Definitely! What I witnessed this year was priceless. We didn’t just encourage participation we encouraged integration. Matt Moss, along with other riders, were able to engage with their core fans – amateur racers, families and friends of families. It genuinely was the most important factor to improving the gap between pro riders and amateurs which is imperative to encourage desire. We made heroes out of the riders this year and the arenacross really helped that.
Was the series viable for Full Throttle Sports in 2014? It’s no secret that the last couple of years has been very difficult financially when it comes to promoting supercross.
Previous supercross events weren’t the primary issue there were other obvious factors…
Commercially, were the sponsors pleased with what was delivered this year?
I believe so.
As the current organiser, how stable is the series as it stands?
I genuinely believe supercross has never been unstable. When Philip Christensen promoted supercross, certain people endeavoured to work against him in an effort to suit themselves. Those same people aligned themselves with SEL and again with GAS. All of these promoters were amazing in their own right. The primary inconsistencies were the same influential industry leaders working against what was best for the sport and thinking only of themselves. This year was the most sustainable year because those racing wanted to race and wanted to see the sport progress and were happy to be there. The fans haven’t gone anywhere and I believe we proved that yet again this year.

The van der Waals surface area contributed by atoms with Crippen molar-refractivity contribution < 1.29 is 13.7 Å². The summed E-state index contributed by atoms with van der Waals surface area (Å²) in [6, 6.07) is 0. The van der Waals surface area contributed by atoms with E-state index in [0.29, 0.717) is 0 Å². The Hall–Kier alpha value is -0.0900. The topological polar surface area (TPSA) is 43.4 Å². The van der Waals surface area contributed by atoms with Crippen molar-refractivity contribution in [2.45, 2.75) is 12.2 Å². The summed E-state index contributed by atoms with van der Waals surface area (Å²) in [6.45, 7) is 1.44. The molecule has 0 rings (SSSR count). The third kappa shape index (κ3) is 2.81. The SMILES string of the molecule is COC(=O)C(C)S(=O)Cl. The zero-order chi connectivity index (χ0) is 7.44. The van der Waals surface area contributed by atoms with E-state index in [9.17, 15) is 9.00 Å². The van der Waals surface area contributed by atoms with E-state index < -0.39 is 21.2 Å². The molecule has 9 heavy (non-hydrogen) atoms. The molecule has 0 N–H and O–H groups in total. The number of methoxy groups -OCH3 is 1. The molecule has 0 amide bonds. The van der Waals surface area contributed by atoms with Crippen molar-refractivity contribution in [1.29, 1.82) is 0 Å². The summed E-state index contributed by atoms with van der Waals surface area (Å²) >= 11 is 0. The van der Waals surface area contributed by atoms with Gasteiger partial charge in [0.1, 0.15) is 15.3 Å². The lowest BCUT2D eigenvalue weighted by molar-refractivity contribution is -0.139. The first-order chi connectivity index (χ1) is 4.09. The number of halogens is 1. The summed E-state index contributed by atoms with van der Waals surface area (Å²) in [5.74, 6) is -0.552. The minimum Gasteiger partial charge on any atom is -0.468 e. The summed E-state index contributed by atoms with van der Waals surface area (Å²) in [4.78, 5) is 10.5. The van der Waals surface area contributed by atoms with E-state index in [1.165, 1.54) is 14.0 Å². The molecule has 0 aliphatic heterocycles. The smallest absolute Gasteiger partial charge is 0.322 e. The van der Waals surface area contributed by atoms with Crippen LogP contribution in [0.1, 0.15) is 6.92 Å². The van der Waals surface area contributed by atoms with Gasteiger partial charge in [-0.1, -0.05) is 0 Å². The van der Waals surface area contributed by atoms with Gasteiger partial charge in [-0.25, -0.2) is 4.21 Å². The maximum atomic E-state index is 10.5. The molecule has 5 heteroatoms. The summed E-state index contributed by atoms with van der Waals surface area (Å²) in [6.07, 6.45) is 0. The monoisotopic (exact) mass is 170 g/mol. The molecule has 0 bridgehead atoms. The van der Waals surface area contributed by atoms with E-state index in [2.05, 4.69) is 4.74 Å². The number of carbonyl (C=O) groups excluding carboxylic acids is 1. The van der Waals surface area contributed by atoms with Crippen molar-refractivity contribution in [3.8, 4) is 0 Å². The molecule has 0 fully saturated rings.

Do we need more events on the supercross calendar, considering there’s also an existing 10-round motocross series to budget for as well?
This is the issue in Australia. We are pooling from the same industry money currently to go racing. The manufactures have a multiple of ways of endorsing and marketing their products. There are the off-road championships, A4DE, the desert race events, the road race championships, MotoGP, WSBK, MX Nationals, SX nationals and Enduro-X. Can a market that hasn’t seen significant growth afford to be competing across a multiple of disciplines? I don’t know. There are arguments for and against. Australian Supercross is important, so are the enduro events and the road racing championship. It genuinely depends on strategies and objectives. Do riders want to race more often? Some do, some don’t, some can afford it and some can’t. MA has a responsibility to ensure that they are considering all factors when deciding on the number of events in a calendar year for or country.
What will Full Throttle Sports’ involvement be for 2015?
I can’t confirm conclusively, however I will be involved. Whether it’s as a consultant, promoter or team owner I will be at supercross in 2015. I love it, I am a fan and I want to see it work.
Thank you for your time as always, it was a fantastic series and one that we’re certainly hopeful will enable the sport to gain momentum into the future.
Thanks MotoOnline; your continued contribution to motorcycle sport in Australia has aided in the global reach we achieved this year.